Assimilation effects on infant mortality among immigrants in Norway
AbstractThe wellbeing of children of immigrant mothers is of great concern worldwide. In this study, we investigate the relationship between infant mortality and maternal country of origin and whether or not this relationship varies with the number of years since maternal migration. We use an extensive dataset consisting of all births in Norway from 1992 to 2010 augmented by source country and other maternal characteristics. By measuring the source country infant mortality rate at the time the mother came to Norway, we are able to account for circumstances in the country the mother left behind. There are two main findings. Firstly, maternal source country characteristics are significantly associated with the infant mortality rate in Norway. Those with a maternal background from countries with a high infant mortality rate (e.g. countries in Africa and Asia) have a persistently higher infant mortality rate than those from countries with a low infant mortality rate (e.g. countries in Europe). Secondly, an assimilation process takes place, since the effect of maternal source country characteristics declines with the number of years since maternal migration. Hence, those with a nonnative maternal background have a higher infant mortality rate upon arrival, but the gap is eliminated after 20 years in Norway. The results cannot be explained by observable characteristics such as maternal age at birth, area of residence, maternal education or marital status.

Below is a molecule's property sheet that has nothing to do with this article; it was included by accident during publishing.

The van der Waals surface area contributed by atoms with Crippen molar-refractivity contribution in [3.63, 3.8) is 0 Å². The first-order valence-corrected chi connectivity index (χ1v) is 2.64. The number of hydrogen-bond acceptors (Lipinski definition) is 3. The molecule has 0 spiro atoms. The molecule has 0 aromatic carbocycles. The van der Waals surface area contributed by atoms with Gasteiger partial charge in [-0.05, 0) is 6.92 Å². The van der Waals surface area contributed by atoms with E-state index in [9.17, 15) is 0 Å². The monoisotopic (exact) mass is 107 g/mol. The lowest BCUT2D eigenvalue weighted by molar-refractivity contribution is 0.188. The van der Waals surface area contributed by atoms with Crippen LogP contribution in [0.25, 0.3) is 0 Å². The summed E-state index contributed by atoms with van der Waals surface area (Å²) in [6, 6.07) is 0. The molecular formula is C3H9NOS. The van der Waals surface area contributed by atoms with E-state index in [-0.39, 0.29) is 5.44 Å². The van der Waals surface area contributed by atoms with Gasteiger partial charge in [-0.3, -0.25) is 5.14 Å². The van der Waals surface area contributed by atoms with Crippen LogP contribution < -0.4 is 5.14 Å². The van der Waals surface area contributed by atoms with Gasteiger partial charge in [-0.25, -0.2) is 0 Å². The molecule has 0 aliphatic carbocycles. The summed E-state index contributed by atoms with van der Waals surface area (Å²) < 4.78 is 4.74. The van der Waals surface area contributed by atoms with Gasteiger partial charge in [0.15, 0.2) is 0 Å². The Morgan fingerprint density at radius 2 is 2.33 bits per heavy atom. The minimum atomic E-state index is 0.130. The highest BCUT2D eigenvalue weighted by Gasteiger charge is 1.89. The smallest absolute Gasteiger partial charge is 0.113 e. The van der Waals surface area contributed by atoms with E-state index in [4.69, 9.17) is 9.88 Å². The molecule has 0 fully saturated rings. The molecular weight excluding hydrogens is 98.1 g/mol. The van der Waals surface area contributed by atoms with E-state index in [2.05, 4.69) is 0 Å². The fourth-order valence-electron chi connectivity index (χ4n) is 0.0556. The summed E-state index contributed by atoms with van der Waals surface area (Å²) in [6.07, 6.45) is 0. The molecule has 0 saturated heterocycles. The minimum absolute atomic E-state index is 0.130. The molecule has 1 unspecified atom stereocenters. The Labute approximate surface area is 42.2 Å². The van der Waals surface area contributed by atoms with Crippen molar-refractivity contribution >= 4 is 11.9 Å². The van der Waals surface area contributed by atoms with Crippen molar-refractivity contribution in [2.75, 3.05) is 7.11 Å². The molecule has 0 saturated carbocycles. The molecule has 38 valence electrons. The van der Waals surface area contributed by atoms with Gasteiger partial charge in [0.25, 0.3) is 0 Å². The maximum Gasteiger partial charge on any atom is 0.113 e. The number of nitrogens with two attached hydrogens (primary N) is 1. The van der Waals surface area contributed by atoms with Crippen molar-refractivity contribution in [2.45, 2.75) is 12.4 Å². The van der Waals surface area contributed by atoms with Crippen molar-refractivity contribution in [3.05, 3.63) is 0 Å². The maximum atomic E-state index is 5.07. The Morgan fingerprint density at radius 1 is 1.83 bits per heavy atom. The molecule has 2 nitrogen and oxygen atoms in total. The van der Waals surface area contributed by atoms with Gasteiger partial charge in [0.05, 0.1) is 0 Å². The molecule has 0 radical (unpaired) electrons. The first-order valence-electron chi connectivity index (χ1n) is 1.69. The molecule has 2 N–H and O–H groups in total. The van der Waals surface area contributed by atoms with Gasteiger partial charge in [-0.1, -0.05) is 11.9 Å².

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Bibliographic InfoPaper provided by Research Department of Statistics Norway in its series Discussion Papers with number 741.
Date of creation: May 2013
Date of revision:
Infant mortality; Immigration; Assimilation;
Find related papers by JEL classification:
- J15 - Labor and Demographic Economics - - Demographic Economics - - - Economics of Minorities, Races, Indigenous Peoples, and Immigrants; Non-labor Discrimination
- J13 - Labor and Demographic Economics - - Demographic Economics - - - Fertility; Family Planning; Child Care; Children; Youth
- J18 - Labor and Demographic Economics - - Demographic Economics - - - Public Policy
- I10 - Health, Education, and Welfare - - Health - - - General
This paper has been announced in the following NEP Reports:
- NEP-ALL-2013-10-25 (All new papers)
- NEP-HEA-2013-10-25 (Health Economics)
- NEP-MIG-2013-10-25 (Economics of Human Migration)
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